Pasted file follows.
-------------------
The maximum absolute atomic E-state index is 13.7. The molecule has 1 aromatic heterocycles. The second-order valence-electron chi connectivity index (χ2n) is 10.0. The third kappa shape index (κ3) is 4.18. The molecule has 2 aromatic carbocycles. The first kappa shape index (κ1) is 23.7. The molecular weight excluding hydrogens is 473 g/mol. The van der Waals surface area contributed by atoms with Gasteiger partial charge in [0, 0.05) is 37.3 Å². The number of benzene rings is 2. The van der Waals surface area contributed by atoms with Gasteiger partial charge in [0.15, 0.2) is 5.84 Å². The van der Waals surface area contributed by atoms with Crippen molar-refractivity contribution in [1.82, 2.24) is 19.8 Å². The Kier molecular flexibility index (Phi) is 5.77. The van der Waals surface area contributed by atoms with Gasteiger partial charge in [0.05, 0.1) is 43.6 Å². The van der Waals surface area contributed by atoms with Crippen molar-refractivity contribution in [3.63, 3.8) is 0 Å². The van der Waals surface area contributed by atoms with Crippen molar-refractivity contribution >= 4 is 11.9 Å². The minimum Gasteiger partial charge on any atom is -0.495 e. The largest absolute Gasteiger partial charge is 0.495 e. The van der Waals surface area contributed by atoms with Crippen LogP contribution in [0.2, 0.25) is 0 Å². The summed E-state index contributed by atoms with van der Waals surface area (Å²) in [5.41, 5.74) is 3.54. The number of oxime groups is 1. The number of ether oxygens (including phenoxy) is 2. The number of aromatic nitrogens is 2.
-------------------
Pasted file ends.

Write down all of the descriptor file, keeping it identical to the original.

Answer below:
The maximum absolute atomic E-state index is 13.7. The molecule has 1 aromatic heterocycles. The second-order valence-electron chi connectivity index (χ2n) is 10.0. The third kappa shape index (κ3) is 4.18. The molecule has 2 aromatic carbocycles. The first kappa shape index (κ1) is 23.7. The molecular weight excluding hydrogens is 473 g/mol. The van der Waals surface area contributed by atoms with Gasteiger partial charge in [0, 0.05) is 37.3 Å². The number of benzene rings is 2. The van der Waals surface area contributed by atoms with Gasteiger partial charge in [0.15, 0.2) is 5.84 Å². The van der Waals surface area contributed by atoms with Crippen molar-refractivity contribution in [1.82, 2.24) is 19.8 Å². The Kier molecular flexibility index (Phi) is 5.77. The van der Waals surface area contributed by atoms with Gasteiger partial charge in [0.05, 0.1) is 43.6 Å². The van der Waals surface area contributed by atoms with Crippen molar-refractivity contribution in [3.63, 3.8) is 0 Å². The van der Waals surface area contributed by atoms with Crippen molar-refractivity contribution >= 4 is 11.9 Å². The minimum Gasteiger partial charge on any atom is -0.495 e. The largest absolute Gasteiger partial charge is 0.495 e. The van der Waals surface area contributed by atoms with Crippen LogP contribution in [0.2, 0.25) is 0 Å². The summed E-state index contributed by atoms with van der Waals surface area (Å²) in [5.41, 5.74) is 3.54. The number of oxime groups is 1. The number of ether oxygens (including phenoxy) is 2. The number of aromatic nitrogens is 2.